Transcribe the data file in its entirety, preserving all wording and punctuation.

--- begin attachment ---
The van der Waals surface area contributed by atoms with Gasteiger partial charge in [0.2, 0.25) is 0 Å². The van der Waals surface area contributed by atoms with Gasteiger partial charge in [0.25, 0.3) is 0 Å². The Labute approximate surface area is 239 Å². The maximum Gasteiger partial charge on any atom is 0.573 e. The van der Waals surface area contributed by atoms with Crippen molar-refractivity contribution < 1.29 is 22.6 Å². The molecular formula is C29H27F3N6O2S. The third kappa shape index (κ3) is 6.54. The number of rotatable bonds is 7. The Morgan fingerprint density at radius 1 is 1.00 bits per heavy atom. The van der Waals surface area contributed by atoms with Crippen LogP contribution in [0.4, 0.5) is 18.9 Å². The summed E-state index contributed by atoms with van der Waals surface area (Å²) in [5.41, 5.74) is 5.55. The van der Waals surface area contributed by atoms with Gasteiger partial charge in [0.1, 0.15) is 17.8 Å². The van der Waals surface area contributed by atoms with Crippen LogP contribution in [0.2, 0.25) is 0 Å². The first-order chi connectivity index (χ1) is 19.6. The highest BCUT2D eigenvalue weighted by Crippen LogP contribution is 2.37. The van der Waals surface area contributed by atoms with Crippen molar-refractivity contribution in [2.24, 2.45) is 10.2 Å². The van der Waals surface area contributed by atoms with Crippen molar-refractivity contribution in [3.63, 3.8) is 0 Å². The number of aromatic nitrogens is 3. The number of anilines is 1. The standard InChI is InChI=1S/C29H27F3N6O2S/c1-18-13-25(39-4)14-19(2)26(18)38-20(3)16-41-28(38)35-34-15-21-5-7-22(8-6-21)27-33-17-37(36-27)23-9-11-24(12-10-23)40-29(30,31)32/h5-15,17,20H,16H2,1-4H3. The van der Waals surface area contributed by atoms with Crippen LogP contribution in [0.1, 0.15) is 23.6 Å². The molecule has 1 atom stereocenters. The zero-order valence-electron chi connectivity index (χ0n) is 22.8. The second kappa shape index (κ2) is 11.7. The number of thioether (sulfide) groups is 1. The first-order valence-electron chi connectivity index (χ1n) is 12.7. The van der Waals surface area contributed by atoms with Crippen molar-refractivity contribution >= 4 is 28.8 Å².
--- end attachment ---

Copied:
The van der Waals surface area contributed by atoms with Gasteiger partial charge in [0.2, 0.25) is 0 Å². The van der Waals surface area contributed by atoms with Gasteiger partial charge in [0.25, 0.3) is 0 Å². The Labute approximate surface area is 239 Å². The maximum Gasteiger partial charge on any atom is 0.573 e. The van der Waals surface area contributed by atoms with Crippen molar-refractivity contribution < 1.29 is 22.6 Å². The molecular formula is C29H27F3N6O2S. The third kappa shape index (κ3) is 6.54. The number of rotatable bonds is 7. The Morgan fingerprint density at radius 1 is 1.00 bits per heavy atom. The van der Waals surface area contributed by atoms with Crippen LogP contribution in [0.4, 0.5) is 18.9 Å². The summed E-state index contributed by atoms with van der Waals surface area (Å²) in [5.41, 5.74) is 5.55. The van der Waals surface area contributed by atoms with Gasteiger partial charge in [0.1, 0.15) is 17.8 Å². The van der Waals surface area contributed by atoms with Crippen LogP contribution in [0.2, 0.25) is 0 Å². The first-order chi connectivity index (χ1) is 19.6. The highest BCUT2D eigenvalue weighted by Crippen LogP contribution is 2.37. The van der Waals surface area contributed by atoms with Crippen molar-refractivity contribution in [2.24, 2.45) is 10.2 Å². The van der Waals surface area contributed by atoms with Crippen molar-refractivity contribution in [3.63, 3.8) is 0 Å². The number of aromatic nitrogens is 3. The number of anilines is 1. The standard InChI is InChI=1S/C29H27F3N6O2S/c1-18-13-25(39-4)14-19(2)26(18)38-20(3)16-41-28(38)35-34-15-21-5-7-22(8-6-21)27-33-17-37(36-27)23-9-11-24(12-10-23)40-29(30,31)32/h5-15,17,20H,16H2,1-4H3. The van der Waals surface area contributed by atoms with Crippen LogP contribution in [0.1, 0.15) is 23.6 Å². The molecule has 1 atom stereocenters. The zero-order valence-electron chi connectivity index (χ0n) is 22.8. The second kappa shape index (κ2) is 11.7. The number of thioether (sulfide) groups is 1. The first-order valence-electron chi connectivity index (χ1n) is 12.7. The van der Waals surface area contributed by atoms with Crippen molar-refractivity contribution >= 4 is 28.8 Å².